Third-party logistics service providers are more optimistic than ever about their future Ö and not without cause. A recent survey showed that nearly one-third of 3PL providers expected double-digit growth in sales in 2005. And in contrast to last year, when 20 percent said they expected sales to drop, only 7 percent of the respondents to this year's survey predicted that sales would decline. Those findings were part of the IWLA's Industry Outlook 2005 report, which was presented during the group's annual convention in Orlando in March.
"Requests for proposals are coming in at an enormous rate, representing all kinds of companies with all kinds of products and services," says Ann Drake, CEO of DSC Logistics. "That indicates that the concept of strategic business process outsourcing is a reality, and that companies are realizing that professional logistics firms really do know how to do it better and apply process experience to a new business."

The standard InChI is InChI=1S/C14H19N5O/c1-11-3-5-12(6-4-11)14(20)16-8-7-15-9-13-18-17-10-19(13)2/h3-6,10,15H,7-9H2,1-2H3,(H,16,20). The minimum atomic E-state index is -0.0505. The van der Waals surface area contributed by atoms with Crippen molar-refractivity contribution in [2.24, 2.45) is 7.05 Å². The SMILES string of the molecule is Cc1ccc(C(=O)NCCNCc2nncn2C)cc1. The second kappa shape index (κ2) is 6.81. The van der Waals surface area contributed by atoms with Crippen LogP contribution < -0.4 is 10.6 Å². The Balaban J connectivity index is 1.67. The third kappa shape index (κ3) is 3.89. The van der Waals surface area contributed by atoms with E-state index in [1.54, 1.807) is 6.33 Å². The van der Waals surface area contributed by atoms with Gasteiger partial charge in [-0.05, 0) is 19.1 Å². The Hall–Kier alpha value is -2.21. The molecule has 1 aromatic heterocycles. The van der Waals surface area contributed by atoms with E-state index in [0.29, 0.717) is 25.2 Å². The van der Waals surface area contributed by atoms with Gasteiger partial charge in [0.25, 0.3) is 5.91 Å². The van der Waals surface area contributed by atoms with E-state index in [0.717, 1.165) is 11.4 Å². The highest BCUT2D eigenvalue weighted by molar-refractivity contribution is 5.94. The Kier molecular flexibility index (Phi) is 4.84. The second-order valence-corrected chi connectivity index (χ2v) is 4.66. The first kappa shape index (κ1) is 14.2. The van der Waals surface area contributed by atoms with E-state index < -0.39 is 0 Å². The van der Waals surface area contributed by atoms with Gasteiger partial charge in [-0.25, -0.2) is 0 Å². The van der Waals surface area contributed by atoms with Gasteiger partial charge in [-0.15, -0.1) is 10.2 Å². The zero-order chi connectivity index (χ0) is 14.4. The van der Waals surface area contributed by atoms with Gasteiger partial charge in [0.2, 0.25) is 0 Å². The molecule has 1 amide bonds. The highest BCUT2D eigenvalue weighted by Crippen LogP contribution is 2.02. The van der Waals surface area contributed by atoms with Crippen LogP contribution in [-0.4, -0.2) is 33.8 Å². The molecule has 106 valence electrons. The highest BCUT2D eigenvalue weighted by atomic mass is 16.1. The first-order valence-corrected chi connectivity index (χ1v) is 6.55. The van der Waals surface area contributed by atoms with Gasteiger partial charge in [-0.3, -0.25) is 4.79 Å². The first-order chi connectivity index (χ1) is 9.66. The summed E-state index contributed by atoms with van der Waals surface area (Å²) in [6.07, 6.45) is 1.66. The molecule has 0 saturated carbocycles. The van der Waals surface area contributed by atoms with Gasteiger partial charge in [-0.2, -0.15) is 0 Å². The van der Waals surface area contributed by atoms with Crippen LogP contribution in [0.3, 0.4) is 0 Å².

It appears that the 3PLs expect growth across nearly all areas of their business. When asked which services would take off in 2005, they mentioned assembly operations, cross-dock warehousing, contract warehousing, import and export services, pick/pack operations and public warehousing. 3PLs also expect strong growth in their transportation offerings, including freight brokerage operations and trucking and transloading services.
That's not to say everything's perfect in the third-party world. 3PLs also reported some concerns. They include rising fuel costs, a particular concern for those companies that provide transportation services, and soaring health care costs, which hit smaller players especially hard. Making matters worse, 3PLs report that customers continue to ask for additional value-added services but aren't willing to pay for them. While some expect to get the added services at no extra cost, the 3PLs say, others actually expect prices to drop.